“The gunfight is in the head, not the hands.”
Leonardo De Caprio as, The Kid
From the film, The Quick and the Dead
Before you Monday-Morning Quarterback the next officer-involved shooting, you should first find another person and take just one minute to complete the following exercise, and then read the remainder of this article.
- Remove any weapons, especially firearms, and check each other to assure that this has indeed been done.
- Stand about 6 feet apart, facing each other.
- Person A points his “finger gun” at Person B.
- Person B has his “finger gun” hidden behind his back.
- Person A is instructed to say “Bang!” the moment he sees Person B’s “finger gun.”
- Person B is instructed to try and surprise Person A, draw and point his is “finger gun” at Person A, and say “Bang!” as quickly as he can.
- Repeat the exercise at least a half a dozen times for effect, and switching roles.
A “finger gun” as demonstrated by the President of the United States of America.
Are you surprised by the results of the exercise? Very rarely, if ever, is Person A able to say “Bang!” before Person B is able to draw, point, and “shoot,” because ACTION BEATS REACTION. At best, for Person A, the exercise results in a tie, where BOTH people get shot.
It is simply a matter of math and physiology.
This exercise is often used with a jury to defend a shooter (white, black, cops, non-cops, anyone) on trial for defending his life with a firearm. I believe that completing and understanding this simple exercise can save your life. At worst, you might learn something that is counter to your initial feelings on these matters, and thus suffer from a little bit of cognitive dissonance. I surely do wish that everyone reading ZeroHedge would please try it.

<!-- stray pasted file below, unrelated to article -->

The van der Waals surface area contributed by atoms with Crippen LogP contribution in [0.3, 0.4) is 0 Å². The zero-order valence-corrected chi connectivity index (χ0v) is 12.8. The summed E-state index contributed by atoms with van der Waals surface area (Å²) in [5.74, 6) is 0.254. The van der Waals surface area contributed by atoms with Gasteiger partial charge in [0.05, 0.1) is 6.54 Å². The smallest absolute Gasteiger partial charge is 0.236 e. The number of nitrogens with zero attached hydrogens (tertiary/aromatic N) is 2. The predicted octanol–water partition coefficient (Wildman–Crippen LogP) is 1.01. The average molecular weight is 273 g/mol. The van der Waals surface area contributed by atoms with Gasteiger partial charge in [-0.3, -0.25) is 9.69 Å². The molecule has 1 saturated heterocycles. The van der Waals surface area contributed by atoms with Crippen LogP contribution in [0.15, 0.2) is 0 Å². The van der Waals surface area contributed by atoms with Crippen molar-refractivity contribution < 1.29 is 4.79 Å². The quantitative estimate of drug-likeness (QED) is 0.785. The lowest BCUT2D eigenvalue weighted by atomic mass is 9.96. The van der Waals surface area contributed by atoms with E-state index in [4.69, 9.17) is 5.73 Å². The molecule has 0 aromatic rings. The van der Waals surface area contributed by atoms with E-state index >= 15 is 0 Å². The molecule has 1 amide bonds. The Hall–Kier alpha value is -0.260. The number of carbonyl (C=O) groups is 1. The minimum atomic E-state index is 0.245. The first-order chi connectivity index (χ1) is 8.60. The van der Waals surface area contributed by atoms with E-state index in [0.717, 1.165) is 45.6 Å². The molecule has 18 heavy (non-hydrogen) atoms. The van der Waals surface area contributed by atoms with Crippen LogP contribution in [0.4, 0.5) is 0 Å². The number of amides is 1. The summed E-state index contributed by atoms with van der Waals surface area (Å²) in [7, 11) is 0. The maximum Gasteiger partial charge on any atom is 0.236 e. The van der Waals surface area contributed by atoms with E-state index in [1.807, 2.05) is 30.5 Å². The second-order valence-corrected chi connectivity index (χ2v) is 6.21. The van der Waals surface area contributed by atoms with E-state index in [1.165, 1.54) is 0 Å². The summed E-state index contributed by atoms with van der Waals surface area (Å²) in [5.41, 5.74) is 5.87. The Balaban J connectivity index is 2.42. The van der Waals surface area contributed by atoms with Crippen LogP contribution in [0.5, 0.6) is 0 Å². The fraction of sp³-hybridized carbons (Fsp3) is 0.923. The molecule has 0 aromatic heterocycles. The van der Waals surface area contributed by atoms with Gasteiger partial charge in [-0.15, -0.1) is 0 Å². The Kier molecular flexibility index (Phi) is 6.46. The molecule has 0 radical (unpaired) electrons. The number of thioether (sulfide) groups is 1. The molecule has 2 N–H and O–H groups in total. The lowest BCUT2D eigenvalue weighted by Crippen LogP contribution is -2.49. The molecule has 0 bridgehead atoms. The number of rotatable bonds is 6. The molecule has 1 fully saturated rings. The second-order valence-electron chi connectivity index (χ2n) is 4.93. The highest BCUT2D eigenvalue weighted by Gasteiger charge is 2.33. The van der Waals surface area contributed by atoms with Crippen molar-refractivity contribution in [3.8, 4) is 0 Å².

When there are two individuals, and only one of them is aiming his weapon at the other, then that person has what is called, “tactical advantage.” In Hollywood terms he has, “The Drop,” on the other guy.
Most cops understand what many people clearly do not, that it takes less than a second for the guy with the gun in his lap, like Philando Castile, or even in a concealed holster to shoot and kill the cop (action) and therefore can happen well before the cop can shoot him (reaction) even though the cop has the tactical advantage. Like you may have experienced in the exercise, maybe both people get a shot off and kill each other. A tie. Great. They both lose.
Getting killed is usually an unacceptable outcome for the guy with the tactical advantage, and therefore why he does not want to give it up. Sometimes, like with Philando Castile, the cop says something like, “Don’t move!” or, “Keep your hands up!” However, the guy decides to move, so the cop shoots him because he simply has no way of knowing if the guy is going for his wallet or his gun. And neither do we, or the girlfriend…
Readers should now realize that there is simply no time to assess whether or not what was hidden from view a moment ago, but is now being aimed at you, is a real gun, or a toy gun…
…or maybe even a finger “gun” like with Alfred Olango, below, the “unarmed” man that was shot and killed by police in El Cajon…